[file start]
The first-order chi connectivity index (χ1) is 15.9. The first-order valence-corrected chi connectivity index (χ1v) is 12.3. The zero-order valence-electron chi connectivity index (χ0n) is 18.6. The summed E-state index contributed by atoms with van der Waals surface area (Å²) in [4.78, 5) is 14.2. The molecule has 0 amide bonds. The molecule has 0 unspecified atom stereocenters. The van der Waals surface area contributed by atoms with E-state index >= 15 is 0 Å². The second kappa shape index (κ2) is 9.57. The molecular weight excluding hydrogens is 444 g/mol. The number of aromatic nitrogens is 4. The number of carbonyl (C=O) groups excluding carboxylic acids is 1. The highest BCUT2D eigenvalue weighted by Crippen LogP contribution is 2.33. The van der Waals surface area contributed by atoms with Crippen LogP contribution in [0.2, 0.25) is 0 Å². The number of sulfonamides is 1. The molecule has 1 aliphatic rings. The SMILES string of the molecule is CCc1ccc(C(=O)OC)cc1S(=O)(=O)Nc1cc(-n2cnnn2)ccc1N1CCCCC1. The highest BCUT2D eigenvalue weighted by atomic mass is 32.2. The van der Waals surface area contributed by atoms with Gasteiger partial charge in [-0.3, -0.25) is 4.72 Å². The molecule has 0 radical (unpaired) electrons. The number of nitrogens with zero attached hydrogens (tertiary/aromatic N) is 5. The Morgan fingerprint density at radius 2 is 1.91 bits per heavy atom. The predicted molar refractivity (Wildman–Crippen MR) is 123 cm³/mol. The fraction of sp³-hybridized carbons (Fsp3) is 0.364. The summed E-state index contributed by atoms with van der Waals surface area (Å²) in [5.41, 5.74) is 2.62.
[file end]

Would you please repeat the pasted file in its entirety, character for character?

The first-order chi connectivity index (χ1) is 15.9. The first-order valence-corrected chi connectivity index (χ1v) is 12.3. The zero-order valence-electron chi connectivity index (χ0n) is 18.6. The summed E-state index contributed by atoms with van der Waals surface area (Å²) in [4.78, 5) is 14.2. The molecule has 0 amide bonds. The molecule has 0 unspecified atom stereocenters. The van der Waals surface area contributed by atoms with E-state index >= 15 is 0 Å². The second kappa shape index (κ2) is 9.57. The molecular weight excluding hydrogens is 444 g/mol. The number of aromatic nitrogens is 4. The number of carbonyl (C=O) groups excluding carboxylic acids is 1. The highest BCUT2D eigenvalue weighted by Crippen LogP contribution is 2.33. The van der Waals surface area contributed by atoms with Crippen LogP contribution in [0.2, 0.25) is 0 Å². The number of sulfonamides is 1. The molecule has 1 aliphatic rings. The SMILES string of the molecule is CCc1ccc(C(=O)OC)cc1S(=O)(=O)Nc1cc(-n2cnnn2)ccc1N1CCCCC1. The highest BCUT2D eigenvalue weighted by atomic mass is 32.2. The van der Waals surface area contributed by atoms with Gasteiger partial charge in [-0.3, -0.25) is 4.72 Å². The molecule has 0 radical (unpaired) electrons. The number of nitrogens with zero attached hydrogens (tertiary/aromatic N) is 5. The Morgan fingerprint density at radius 2 is 1.91 bits per heavy atom. The predicted molar refractivity (Wildman–Crippen MR) is 123 cm³/mol. The fraction of sp³-hybridized carbons (Fsp3) is 0.364. The summed E-state index contributed by atoms with van der Waals surface area (Å²) in [5.41, 5.74) is 2.62.